5. A Float cock that opens to refill the tank and bowl. The float cock is on the left side of the tank and has a small tube going to the refill tube on the flush valve.
  6. Bolts that hold the toilet to the flange. These are called closet bolts and closet flange respectively

Toilet Constantly Runs

It’s the old problem of the toilet stopping and going all night. It can drive you crazy! You have probably done a little of your own investigating already.

  1. By lifting the lid of the tank you can see what is going on. On a typical toilet there is a apparatus in the center where all the water drains out to flush the bowl. It is called a flush valve.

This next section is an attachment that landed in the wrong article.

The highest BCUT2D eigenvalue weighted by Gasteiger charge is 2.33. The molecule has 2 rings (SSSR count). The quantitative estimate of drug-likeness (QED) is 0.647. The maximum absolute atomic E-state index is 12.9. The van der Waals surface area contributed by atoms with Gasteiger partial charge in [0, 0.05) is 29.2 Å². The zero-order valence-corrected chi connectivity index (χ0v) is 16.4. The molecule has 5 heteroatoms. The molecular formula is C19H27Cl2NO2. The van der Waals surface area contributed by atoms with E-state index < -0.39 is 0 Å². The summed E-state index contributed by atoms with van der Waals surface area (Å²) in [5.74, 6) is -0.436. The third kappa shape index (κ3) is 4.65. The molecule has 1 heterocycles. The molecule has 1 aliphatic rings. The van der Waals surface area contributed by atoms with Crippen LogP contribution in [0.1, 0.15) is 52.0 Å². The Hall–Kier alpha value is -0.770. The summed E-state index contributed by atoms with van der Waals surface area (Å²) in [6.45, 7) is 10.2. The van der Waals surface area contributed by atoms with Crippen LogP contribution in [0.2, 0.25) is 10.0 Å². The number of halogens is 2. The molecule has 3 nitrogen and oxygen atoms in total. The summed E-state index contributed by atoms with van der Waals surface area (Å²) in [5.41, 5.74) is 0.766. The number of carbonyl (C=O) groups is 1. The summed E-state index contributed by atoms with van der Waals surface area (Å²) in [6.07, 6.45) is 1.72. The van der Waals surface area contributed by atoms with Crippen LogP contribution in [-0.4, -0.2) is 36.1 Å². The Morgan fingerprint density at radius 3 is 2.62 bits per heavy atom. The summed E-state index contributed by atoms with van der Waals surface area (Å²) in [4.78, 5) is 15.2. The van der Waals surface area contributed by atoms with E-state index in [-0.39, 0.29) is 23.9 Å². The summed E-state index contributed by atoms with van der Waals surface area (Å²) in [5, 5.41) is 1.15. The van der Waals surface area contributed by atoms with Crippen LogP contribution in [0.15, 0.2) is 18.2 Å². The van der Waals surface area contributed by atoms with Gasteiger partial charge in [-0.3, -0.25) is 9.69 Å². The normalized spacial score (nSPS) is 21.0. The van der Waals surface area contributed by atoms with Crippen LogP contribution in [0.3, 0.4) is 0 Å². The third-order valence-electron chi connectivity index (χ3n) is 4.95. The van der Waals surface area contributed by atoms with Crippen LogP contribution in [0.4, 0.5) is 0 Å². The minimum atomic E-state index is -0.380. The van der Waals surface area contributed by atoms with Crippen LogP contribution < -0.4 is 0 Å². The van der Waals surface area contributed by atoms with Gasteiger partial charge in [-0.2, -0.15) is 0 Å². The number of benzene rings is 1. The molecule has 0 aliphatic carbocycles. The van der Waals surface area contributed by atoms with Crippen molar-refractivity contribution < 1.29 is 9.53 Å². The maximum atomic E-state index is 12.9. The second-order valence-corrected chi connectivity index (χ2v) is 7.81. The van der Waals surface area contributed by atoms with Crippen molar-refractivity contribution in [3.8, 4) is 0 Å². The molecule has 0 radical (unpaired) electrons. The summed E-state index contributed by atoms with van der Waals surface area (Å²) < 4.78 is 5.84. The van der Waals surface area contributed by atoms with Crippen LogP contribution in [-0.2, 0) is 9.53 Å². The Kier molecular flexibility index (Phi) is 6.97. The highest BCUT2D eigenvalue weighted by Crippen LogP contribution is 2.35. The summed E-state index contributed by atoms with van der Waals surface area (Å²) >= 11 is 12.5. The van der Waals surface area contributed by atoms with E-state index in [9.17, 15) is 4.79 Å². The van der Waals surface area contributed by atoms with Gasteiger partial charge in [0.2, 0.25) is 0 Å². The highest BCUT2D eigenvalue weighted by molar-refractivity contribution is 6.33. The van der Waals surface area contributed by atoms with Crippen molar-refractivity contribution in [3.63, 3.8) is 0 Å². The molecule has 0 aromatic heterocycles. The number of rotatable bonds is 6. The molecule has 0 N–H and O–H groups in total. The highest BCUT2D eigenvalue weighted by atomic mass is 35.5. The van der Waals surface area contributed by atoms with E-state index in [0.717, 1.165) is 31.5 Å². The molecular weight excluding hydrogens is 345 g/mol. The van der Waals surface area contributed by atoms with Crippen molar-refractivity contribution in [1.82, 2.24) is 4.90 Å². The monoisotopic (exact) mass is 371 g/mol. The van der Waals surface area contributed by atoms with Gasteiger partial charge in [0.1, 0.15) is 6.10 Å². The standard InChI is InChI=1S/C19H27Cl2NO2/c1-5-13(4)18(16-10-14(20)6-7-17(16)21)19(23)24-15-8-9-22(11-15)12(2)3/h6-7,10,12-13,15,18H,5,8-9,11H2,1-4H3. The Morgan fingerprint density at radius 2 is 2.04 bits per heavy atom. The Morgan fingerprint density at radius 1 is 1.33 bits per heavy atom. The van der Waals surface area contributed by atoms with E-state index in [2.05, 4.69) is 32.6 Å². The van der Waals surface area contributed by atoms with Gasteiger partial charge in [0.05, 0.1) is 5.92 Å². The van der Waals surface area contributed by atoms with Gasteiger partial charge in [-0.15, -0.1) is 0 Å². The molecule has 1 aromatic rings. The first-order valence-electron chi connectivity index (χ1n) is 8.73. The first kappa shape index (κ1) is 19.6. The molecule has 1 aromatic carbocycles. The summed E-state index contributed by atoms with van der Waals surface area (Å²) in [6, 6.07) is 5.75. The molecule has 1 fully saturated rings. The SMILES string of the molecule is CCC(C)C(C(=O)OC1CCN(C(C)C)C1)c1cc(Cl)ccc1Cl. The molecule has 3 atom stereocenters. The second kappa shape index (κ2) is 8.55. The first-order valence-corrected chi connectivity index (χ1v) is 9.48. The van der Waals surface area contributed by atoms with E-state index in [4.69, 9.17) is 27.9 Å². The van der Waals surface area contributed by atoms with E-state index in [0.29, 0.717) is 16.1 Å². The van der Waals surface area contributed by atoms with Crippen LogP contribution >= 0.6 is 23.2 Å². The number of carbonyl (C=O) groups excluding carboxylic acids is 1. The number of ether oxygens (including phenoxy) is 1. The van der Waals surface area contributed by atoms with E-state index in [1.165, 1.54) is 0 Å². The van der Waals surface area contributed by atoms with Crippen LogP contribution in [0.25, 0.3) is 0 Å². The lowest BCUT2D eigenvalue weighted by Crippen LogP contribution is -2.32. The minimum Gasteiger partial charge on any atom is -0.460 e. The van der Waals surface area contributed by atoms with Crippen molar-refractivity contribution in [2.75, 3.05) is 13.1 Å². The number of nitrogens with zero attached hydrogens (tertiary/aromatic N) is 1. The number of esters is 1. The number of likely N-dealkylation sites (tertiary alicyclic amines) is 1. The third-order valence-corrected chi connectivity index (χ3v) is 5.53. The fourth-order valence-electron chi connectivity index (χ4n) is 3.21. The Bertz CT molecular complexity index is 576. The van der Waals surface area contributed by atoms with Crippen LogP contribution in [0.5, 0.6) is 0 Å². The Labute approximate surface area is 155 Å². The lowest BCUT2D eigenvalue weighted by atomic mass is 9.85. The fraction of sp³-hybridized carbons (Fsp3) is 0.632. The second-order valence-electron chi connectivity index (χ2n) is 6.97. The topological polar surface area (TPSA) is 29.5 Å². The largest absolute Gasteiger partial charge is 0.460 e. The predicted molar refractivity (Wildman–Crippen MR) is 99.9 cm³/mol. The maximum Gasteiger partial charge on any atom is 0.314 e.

2. There is a rubber part that seals the valve and opens when the chain is pulled, it is called the flapper. The flapper must be in good condition to seal the tank. You most likely will need to replace the flapper. When you go to buy a new one, by a Korky brand flapper. They make the best one. Kohler toilets and some other brands may require original replacement parts such as a large rubber washer that fits on a plastic flapper.
  3. The seat on which the flapper sits must be absolutely clean and smooth. Use a Scotch-Brite scrub sponge or pad to clean the seat before replacing the flapper.
  4. The chain connecting the flapper to the handle must be properly adjusted. A small amount of slack is just right.
  5. If you still have problems with water escaping into the bowl chances are you need a new flush valve. To be certain this is the problem before proceeding, turn off the water supply to the toilet and see if the tank drains on its own. If you replace the flush valve, you will want to replace the tank bolts and sponge gasket at the same time. The tank bolts may need to be cut to be removed.